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It's the Russian Century; Music


I began Saturday evening at the Kennedy Center at 5 p.m. listening to Riccardo Chailly and the Royal Concertgebouw Orchestra of Amsterdam perform Shostakovich and Rachmaninoff, and then hurried down the center's grand foyer to make a 7 p.m. curtain for the Washington Opera's new production of Mussorgsky's "Boris Godunov."

Sometime in that seven-hour period, I realized I was spending the evening listening to nothing but Russian music of the last 125 years. That, in turn, led to some speculation about the possibility that -- musically, at least -- we will remember the century about to end as the "Russian Century."

Certainly -- Henry Luce to the contrary -- it won't be remembered as the "American Century." Can you think of any American opera that has the stature, not to mention the popularity, of Mussorgsky's "Boris"? Can you even name an American opera?

The United States may have won the Cold War, and American popular culture rules the world. But in terms of cultural substance -- which I define as not Big Macs from McDonald's and not the latest hit from Wu-Tang Clan -- the Russians beat our pants off. Generally speaking, their poets and novelists write more affectingly of the human condition, their virtuosos perform more brilliantly and reliably their ballet dancers chess players

But nowhere does this seem to be as true as it is in classical-music programming. What Germany was because of the hundred years or so in which Bach, Haydn, Mozart and Beethoven were born, Russia has become. The long-standing German monopoly seemed to expire with the death of Richard Strauss in 1949. Germany and Austria have produced some well-regarded names in the last few decades, but no one worthy of mention compared with any of the important Austro-Germanic composers of the previous three centuries.

Twentieth-century Russian composers have not been comparably overshadowed by the great figures from their past. Stravinsky, who is still (if not entirely with justice) regarded as this century's great composer, was so famous that Frank Sinatra once asked for his autograph. Shostakovich and Prokofiev, if the statistics compiled in recent years by the American Symphony Orchestra League are to believed, appear more frequently on orchestra programs than Schubert and Mendelssohn. And Russian or Russian-trained composers such as Alfred Schnittke, Arvo Part and Sofia Gubaidulina seem to have broken out of the "new music" ghetto, winning the attention of a broad and dedicated audience.

This has happened because music has mattered more in Russia than in other places. Part of the explanation is historical. Russia is one of the few countries in which composers have been just as famous as writers or painters, and in no other society were creative artists ever so gaudily celebrated as in 19th-century Russia. Even today, Russia may be the only country in the world in which chess players, as well as musicians or poets, can become public figures.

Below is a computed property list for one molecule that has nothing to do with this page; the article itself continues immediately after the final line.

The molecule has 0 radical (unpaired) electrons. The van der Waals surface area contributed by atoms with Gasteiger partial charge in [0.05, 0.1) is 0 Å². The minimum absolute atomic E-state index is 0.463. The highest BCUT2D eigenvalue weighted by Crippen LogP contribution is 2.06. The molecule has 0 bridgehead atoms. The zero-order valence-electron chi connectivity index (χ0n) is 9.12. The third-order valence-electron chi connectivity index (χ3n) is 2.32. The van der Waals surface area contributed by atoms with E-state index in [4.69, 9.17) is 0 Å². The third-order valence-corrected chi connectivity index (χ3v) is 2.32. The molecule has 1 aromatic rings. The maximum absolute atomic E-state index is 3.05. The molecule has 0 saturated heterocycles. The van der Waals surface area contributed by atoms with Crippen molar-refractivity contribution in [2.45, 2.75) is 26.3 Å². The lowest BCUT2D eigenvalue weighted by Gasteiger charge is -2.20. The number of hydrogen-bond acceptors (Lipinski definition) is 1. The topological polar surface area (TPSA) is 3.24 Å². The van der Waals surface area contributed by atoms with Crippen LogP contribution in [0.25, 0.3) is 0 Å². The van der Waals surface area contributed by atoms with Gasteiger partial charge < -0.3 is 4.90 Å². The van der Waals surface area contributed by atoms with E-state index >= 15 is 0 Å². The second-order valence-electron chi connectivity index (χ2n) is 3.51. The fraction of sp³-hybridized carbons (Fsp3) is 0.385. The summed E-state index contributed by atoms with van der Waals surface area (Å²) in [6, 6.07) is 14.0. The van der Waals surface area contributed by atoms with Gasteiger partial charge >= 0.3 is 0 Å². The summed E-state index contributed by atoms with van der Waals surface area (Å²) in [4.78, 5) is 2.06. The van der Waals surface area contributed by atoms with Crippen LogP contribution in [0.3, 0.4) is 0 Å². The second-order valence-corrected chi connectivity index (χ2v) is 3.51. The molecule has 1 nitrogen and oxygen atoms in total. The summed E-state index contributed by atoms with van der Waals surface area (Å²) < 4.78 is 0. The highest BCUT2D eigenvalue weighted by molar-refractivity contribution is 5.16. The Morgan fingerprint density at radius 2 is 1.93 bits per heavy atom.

Another reason for the continued vitality of Russian music has to do with the country's diversity. Russia sprawls in cultural incoherence across 11 time zones. This has been a musical bonanza for Russian composers from Glinka through Gubaidulina, who have been able to draw upon two continents' worth of folk sources.

Still another explanation may be political. Composers mattered to a wide audience because they seemed able to speak thoughts which were not allowed in print. Audiences in the Soviet era scanned the works of Shostakovich, Prokofiev and other composers for messages in musical code, as it were, about the absurdities of the repressive regime in which they lived. Sometimes composers suffered for their insolence; but because they used an abstract language, rather than words, they were much less likely to be found out than writers and, therefore, less likely to be sent to the gulag or before a firing squad.

But, finally, Russian composers mattered to Russian audiences because those audiences mattered to them. And that's why Russian music continues to matter today.

For most of this century, in the West, composers have been so intent on making music new that they neglected communicating with an audience. I don't think any reasonable listener would accuse composers as various as Rachmaninoff, Stravinsky, Prokofiev, Shostakovich, Gubaidulina or Schnittke of pandering to audiences, but most of them have been able to reconcile writing music that has the power to engage, as well as to shock, audiences.

A few thoughts about some of what I heard on Saturday suffice to make this point. Mussorgsky's "Boris Godunov" is an epic about the birth and destiny of a nation -- as pertinent to the social and economic unrest of Russia in the composer's time as it is today in the era of Boris Yeltsin.

Shostakovich's "Suite from 'Hamlet,' " which the Concertgebouw performed, was culled by the composer himself from his score for Grigori Kozintsev's film of the Shakespeare play. Shostakovich wrote a lot for the movies -- so has every other Russian composer of note since the invention of the cinema. They believed it was important to write for this medium because it reached more people than any other.

In Western culture, it's usually been the case that one kind of composer writes for popular media, such as film -- say John Williams -- while another -- say Elliot Carter -- writes for the "serious" audience. In Russia, no such division of musical labor exists. Russian society may be falling apart, but musically, at least, it continues to cohere.

Pub Date: 2/16/99

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